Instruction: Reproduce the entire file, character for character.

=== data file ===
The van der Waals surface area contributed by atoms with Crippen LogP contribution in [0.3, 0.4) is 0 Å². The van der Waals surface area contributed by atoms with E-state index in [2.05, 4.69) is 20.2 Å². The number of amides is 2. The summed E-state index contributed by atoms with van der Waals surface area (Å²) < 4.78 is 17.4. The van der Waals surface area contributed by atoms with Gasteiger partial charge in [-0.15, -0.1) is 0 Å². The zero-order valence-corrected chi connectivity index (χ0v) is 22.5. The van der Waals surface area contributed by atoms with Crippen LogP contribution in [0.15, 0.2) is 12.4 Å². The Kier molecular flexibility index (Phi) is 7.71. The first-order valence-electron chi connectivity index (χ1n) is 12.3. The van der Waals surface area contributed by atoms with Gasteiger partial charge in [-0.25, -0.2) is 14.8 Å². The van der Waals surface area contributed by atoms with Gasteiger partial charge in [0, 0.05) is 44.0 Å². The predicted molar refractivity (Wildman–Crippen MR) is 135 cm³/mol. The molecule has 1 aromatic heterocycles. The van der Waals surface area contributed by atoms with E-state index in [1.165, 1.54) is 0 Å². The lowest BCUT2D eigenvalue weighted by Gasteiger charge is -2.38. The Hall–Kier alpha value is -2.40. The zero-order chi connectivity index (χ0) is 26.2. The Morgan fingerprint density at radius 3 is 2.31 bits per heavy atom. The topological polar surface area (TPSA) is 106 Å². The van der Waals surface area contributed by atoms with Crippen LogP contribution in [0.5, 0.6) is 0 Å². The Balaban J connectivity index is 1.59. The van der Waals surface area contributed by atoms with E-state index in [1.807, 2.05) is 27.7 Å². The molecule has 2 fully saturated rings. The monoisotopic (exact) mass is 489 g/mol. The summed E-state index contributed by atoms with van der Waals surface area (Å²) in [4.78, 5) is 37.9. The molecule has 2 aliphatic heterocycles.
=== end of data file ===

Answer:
The van der Waals surface area contributed by atoms with Crippen LogP contribution in [0.3, 0.4) is 0 Å². The van der Waals surface area contributed by atoms with E-state index in [2.05, 4.69) is 20.2 Å². The number of amides is 2. The summed E-state index contributed by atoms with van der Waals surface area (Å²) < 4.78 is 17.4. The van der Waals surface area contributed by atoms with Gasteiger partial charge in [-0.15, -0.1) is 0 Å². The zero-order valence-corrected chi connectivity index (χ0v) is 22.5. The van der Waals surface area contributed by atoms with Crippen LogP contribution in [0.15, 0.2) is 12.4 Å². The Kier molecular flexibility index (Phi) is 7.71. The first-order valence-electron chi connectivity index (χ1n) is 12.3. The van der Waals surface area contributed by atoms with Gasteiger partial charge in [-0.25, -0.2) is 14.8 Å². The van der Waals surface area contributed by atoms with Gasteiger partial charge in [0, 0.05) is 44.0 Å². The predicted molar refractivity (Wildman–Crippen MR) is 135 cm³/mol. The molecule has 1 aromatic heterocycles. The van der Waals surface area contributed by atoms with E-state index in [1.165, 1.54) is 0 Å². The lowest BCUT2D eigenvalue weighted by Gasteiger charge is -2.38. The Hall–Kier alpha value is -2.40. The zero-order chi connectivity index (χ0) is 26.2. The Morgan fingerprint density at radius 3 is 2.31 bits per heavy atom. The topological polar surface area (TPSA) is 106 Å². The van der Waals surface area contributed by atoms with Crippen LogP contribution in [0.5, 0.6) is 0 Å². The Balaban J connectivity index is 1.59. The van der Waals surface area contributed by atoms with E-state index in [1.807, 2.05) is 27.7 Å². The molecule has 2 fully saturated rings. The monoisotopic (exact) mass is 489 g/mol. The summed E-state index contributed by atoms with van der Waals surface area (Å²) in [4.78, 5) is 37.9. The molecule has 2 aliphatic heterocycles.